The civilian role today is to offer a make up to hide the military dictatorial nature of the country. Also, the civilians are used to collaborate with the diverse factions inside the army, bearing the burden of guilt when mistakes are revealed. Whoever may be the civilian in charge, right now Maduro, this one is tolerated because it allows the higher up in the army to keep getting rich without having to exert the nasty collateral of such regimes: bloody repression.  The civilian in charge are little less more than lightning rods to eventual popular discontent. The real political struggle inside chavismo is between the generals that want to remain linked with Cuba, at an increasing financial cost, the narco generals who have no other otpion but to reamin in office for their safety, and the business generals. The first two groups are not afraid to use violence, the later would rather not. And this interplay is what will dictate the responses of chavismo to the challenges of 2014.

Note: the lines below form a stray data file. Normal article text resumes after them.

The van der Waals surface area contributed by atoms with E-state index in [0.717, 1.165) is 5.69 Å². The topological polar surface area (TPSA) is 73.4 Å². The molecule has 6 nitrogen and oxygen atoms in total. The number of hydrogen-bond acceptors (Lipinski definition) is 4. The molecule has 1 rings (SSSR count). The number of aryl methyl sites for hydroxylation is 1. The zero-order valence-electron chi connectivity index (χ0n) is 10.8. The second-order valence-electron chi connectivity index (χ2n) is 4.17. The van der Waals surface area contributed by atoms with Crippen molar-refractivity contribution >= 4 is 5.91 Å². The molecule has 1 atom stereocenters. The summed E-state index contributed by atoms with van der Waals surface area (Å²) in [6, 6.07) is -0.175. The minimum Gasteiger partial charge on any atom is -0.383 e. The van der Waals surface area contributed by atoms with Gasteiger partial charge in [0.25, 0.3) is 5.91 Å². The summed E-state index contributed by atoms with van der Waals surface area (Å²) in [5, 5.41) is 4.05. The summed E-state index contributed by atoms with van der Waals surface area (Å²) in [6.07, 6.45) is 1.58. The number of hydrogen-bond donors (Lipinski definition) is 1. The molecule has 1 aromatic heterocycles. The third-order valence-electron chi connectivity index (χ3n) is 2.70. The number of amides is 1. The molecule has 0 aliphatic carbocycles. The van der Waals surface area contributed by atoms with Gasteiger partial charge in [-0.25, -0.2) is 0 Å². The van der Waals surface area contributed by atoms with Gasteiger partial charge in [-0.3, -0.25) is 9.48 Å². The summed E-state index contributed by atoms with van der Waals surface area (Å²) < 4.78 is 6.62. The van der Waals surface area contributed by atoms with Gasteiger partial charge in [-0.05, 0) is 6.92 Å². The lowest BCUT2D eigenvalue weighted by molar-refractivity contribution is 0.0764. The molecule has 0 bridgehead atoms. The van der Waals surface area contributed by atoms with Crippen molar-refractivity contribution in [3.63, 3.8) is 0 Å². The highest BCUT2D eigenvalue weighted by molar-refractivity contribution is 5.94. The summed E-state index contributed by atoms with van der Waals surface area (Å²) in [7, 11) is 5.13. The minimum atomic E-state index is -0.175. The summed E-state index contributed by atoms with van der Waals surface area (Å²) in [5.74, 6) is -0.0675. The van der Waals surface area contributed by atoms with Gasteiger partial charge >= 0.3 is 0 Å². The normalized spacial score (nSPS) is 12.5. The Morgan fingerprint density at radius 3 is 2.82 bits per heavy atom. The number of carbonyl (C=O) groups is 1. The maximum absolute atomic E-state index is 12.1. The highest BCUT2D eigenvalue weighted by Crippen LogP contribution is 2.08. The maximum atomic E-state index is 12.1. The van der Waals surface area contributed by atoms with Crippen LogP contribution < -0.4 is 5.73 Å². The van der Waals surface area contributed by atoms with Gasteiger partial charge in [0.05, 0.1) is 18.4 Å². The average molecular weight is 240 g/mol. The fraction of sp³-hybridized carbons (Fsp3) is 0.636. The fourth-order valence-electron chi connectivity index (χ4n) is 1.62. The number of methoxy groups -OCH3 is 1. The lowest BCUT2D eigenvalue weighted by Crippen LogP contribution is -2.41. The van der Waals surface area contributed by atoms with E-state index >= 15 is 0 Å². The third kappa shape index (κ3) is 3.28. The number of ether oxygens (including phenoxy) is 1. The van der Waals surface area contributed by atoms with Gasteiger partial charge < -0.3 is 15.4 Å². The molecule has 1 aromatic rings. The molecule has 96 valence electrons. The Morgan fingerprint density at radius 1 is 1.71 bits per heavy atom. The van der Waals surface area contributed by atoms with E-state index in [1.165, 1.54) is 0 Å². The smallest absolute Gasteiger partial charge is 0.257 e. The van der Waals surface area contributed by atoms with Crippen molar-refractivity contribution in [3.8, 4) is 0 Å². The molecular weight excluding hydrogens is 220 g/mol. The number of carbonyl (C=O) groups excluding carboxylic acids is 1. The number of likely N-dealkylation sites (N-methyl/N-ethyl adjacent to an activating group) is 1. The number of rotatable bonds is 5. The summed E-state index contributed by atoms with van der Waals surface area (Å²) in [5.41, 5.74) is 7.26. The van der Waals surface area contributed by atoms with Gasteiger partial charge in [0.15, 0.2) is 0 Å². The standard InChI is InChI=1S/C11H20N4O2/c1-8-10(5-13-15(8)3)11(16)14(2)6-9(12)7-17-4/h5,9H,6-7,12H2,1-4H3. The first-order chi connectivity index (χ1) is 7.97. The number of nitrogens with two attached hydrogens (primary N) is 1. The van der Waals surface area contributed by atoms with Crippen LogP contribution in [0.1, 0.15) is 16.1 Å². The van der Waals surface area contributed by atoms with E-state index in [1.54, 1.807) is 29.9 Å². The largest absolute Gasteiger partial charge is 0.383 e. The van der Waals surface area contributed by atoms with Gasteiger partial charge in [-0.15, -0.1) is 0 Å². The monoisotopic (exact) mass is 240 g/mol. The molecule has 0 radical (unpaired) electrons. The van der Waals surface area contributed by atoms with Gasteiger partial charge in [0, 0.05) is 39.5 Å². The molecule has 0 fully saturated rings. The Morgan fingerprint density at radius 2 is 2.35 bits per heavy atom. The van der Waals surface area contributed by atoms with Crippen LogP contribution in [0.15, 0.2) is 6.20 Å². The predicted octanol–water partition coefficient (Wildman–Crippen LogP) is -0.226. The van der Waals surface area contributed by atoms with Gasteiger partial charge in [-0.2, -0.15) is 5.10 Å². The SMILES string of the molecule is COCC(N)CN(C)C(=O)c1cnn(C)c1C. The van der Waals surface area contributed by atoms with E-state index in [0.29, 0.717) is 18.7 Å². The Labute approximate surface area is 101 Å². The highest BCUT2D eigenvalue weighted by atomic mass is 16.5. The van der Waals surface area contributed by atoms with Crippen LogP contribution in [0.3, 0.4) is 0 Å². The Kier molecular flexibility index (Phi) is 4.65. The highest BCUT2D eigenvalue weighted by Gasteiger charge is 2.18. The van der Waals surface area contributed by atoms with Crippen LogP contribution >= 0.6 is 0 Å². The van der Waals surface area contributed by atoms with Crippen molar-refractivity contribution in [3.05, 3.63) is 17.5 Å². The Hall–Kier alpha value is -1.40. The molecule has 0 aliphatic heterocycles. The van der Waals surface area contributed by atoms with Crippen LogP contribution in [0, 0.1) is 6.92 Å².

The key here is that the military having tasted wealth and power are not willing to surrender it. But they are not willing, in this XXI century of human rights and CNN/Twitter to stain their hands with blood. They do not mind Cuban interference that much in that they have provided useful political control tools, from a populist effective message that is based on the idiotic nature of the chavista voter as ruthlessly explained by Ibsen Martinez, to direct tools like electoral fraud in the CNE. But they want Cubans only as employees, even if outrageously paid.  This apparently may be a problem as many civilians love the Castro Cuba brand and many generals also like it as a model to remain in office forever.  In the face of the economic crisis ahead what can be the response of chavismo, according to the above composition, nobody wanting to be the guilty party, nobody wanting to have the bloody hands?